You are here
Killing It (Paperback)
Winner of the Spring 2021 Black River Chapbook Competition
Poet Gaia Rajan's second short collection is a razor-sharp interrogation of queer Asian American identity, intergenerational trauma, and the detritus of American achievement. Here, lineage is at once redemptive and violent: "Sometimes / when people say I'm killing it I remember everything / exemplary I know or ever will traces back to a small girl / on the floor praying please, please, make them see me."
In this steely gut-punch of a collection, Rajan's speakers don't flinch, even when confronted with their own dissolution. They haunt ghost towns and cheer on bank robbers; they wake in the middle of the night with visceral dreams of a centuries-old genocide, trying to remember "how to coax a howl to eat;" they grasp for myths sturdy enough to hold, emerging empty-handed and furious. Killing It is vibrant, disquieting, a collection that demands to be read with reverence and abandon.
"Gaia Rajan's KILLING IT deeply considers the ethics of poetic observation: 'I worry that to be a poet is to sit and wait for beautiful things / to die. To exploit distance. To steal / flight.' With extraordinary narrative deftness, Rajan guides her reader from phantom water sounds trapped in a knee to the televangelical economy of Ohio with skillful, almost mathematical wordplay and uncanny insight. The speaker multiplies herself in order to gain some omniscient dimensionality, moving from 'I' to 'She' to 'You, ' all while exploring how modes of address position our vulnerabilities to our families, the outside world, a beloved, a sister, an ancestor, an editor, a stranger. Rajan understands the part she is meant to play and then gleefully destabilizes the crafted role, creating her own rituals. Of the speaker's father, she writes: 'Unlike him / I am a good man; every time I kill, I bury it.' The poems are not about distance or flight, then, but what is still holy about the proximate and the fallen, what we do with what has already been deemed damned."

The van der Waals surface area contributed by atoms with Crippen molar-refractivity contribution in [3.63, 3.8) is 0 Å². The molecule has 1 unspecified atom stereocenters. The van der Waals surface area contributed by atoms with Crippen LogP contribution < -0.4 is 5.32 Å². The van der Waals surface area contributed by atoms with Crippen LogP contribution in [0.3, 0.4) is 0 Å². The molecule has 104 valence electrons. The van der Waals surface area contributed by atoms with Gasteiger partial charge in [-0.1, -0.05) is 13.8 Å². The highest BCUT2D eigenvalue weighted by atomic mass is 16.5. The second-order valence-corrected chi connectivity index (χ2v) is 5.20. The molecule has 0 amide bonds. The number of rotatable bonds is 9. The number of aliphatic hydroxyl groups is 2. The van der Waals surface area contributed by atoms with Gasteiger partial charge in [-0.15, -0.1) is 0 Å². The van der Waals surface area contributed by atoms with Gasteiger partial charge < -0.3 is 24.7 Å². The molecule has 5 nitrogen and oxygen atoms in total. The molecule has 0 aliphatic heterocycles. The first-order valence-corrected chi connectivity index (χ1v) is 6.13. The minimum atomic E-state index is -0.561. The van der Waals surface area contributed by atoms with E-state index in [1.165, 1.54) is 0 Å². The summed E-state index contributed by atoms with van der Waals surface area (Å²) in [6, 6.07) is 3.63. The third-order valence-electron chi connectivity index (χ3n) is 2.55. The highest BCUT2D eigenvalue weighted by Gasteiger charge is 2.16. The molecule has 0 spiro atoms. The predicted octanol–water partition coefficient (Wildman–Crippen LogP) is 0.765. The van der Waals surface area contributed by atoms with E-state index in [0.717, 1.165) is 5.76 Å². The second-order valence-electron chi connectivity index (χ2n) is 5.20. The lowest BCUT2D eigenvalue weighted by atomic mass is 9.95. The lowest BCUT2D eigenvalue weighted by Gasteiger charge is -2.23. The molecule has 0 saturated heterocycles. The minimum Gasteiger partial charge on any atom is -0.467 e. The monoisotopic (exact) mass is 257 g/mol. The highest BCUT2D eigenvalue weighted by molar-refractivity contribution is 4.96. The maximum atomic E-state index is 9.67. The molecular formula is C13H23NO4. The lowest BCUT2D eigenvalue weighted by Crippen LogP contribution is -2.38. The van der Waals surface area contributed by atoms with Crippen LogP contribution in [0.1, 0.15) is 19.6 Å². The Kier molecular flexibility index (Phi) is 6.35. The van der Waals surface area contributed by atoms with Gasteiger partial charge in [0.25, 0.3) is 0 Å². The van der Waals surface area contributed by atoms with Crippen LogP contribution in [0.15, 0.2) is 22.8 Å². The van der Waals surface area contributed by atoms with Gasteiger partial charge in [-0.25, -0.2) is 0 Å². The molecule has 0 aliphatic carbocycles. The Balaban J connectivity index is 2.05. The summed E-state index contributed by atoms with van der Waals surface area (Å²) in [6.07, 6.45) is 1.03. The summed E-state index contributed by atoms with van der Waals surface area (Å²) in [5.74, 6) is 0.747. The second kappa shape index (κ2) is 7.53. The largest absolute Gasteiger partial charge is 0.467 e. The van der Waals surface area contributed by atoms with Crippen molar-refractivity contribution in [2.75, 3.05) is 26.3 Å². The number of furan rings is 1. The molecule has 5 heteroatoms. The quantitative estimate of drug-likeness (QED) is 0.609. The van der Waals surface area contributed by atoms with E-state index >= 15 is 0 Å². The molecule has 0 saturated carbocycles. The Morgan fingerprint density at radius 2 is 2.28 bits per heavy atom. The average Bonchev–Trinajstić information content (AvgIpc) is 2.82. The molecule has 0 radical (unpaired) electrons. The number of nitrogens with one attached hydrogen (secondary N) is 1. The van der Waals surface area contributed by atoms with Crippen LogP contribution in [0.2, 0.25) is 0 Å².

-Megan Fernandes, author of Good Boys and The Kingdom and After
"In her outstanding new chapbook KILLING IT, Gaia Rajan explores queerness and the overwhelm of outside reactions to that queerness. 'I lived / in a narrow house where every night the ceiling / closed on me like a lid.' Throughout these surreal and vibrant poems, Rajan questions language's relationship to death and violence, as well as her own relationship to language. In 'Inside Every Poem You Can Hear Muffled Screams, ' Rajan writes, 'I worry that to be a poet / is to sit and wait for beautiful things // to die.' Rajan manages to fit an anthology's worth of striking images into this chapbook, and I'm already aching to reread it."
-Paige Lewis, author of Space Struck